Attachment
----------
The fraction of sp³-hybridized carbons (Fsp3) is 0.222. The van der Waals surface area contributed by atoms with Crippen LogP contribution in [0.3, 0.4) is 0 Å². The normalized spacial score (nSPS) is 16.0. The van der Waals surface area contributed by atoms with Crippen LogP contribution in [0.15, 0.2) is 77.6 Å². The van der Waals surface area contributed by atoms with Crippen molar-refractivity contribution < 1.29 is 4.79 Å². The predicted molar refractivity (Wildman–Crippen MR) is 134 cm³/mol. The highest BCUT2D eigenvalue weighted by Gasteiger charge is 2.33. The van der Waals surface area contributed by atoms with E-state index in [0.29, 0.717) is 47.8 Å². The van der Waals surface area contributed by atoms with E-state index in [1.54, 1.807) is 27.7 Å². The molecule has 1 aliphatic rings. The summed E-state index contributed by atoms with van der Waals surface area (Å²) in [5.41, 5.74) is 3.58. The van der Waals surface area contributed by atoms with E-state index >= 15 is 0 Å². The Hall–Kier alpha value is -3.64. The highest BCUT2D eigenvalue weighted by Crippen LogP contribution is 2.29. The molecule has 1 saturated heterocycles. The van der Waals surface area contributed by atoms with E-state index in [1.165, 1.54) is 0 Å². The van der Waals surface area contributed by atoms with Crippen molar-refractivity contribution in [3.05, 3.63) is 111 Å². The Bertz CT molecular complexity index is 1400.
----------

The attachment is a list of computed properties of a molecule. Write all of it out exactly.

The fraction of sp³-hybridized carbons (Fsp3) is 0.222. The van der Waals surface area contributed by atoms with Crippen LogP contribution in [0.3, 0.4) is 0 Å². The normalized spacial score (nSPS) is 16.0. The van der Waals surface area contributed by atoms with Crippen LogP contribution in [0.15, 0.2) is 77.6 Å². The van der Waals surface area contributed by atoms with Crippen molar-refractivity contribution < 1.29 is 4.79 Å². The predicted molar refractivity (Wildman–Crippen MR) is 134 cm³/mol. The highest BCUT2D eigenvalue weighted by Gasteiger charge is 2.33. The van der Waals surface area contributed by atoms with E-state index in [0.29, 0.717) is 47.8 Å². The van der Waals surface area contributed by atoms with E-state index in [1.54, 1.807) is 27.7 Å². The molecule has 1 aliphatic rings. The summed E-state index contributed by atoms with van der Waals surface area (Å²) in [5.41, 5.74) is 3.58. The van der Waals surface area contributed by atoms with E-state index >= 15 is 0 Å². The Hall–Kier alpha value is -3.64. The highest BCUT2D eigenvalue weighted by Crippen LogP contribution is 2.29. The molecule has 1 saturated heterocycles. The van der Waals surface area contributed by atoms with E-state index in [1.165, 1.54) is 0 Å². The van der Waals surface area contributed by atoms with Crippen molar-refractivity contribution in [3.05, 3.63) is 111 Å². The Bertz CT molecular complexity index is 1400.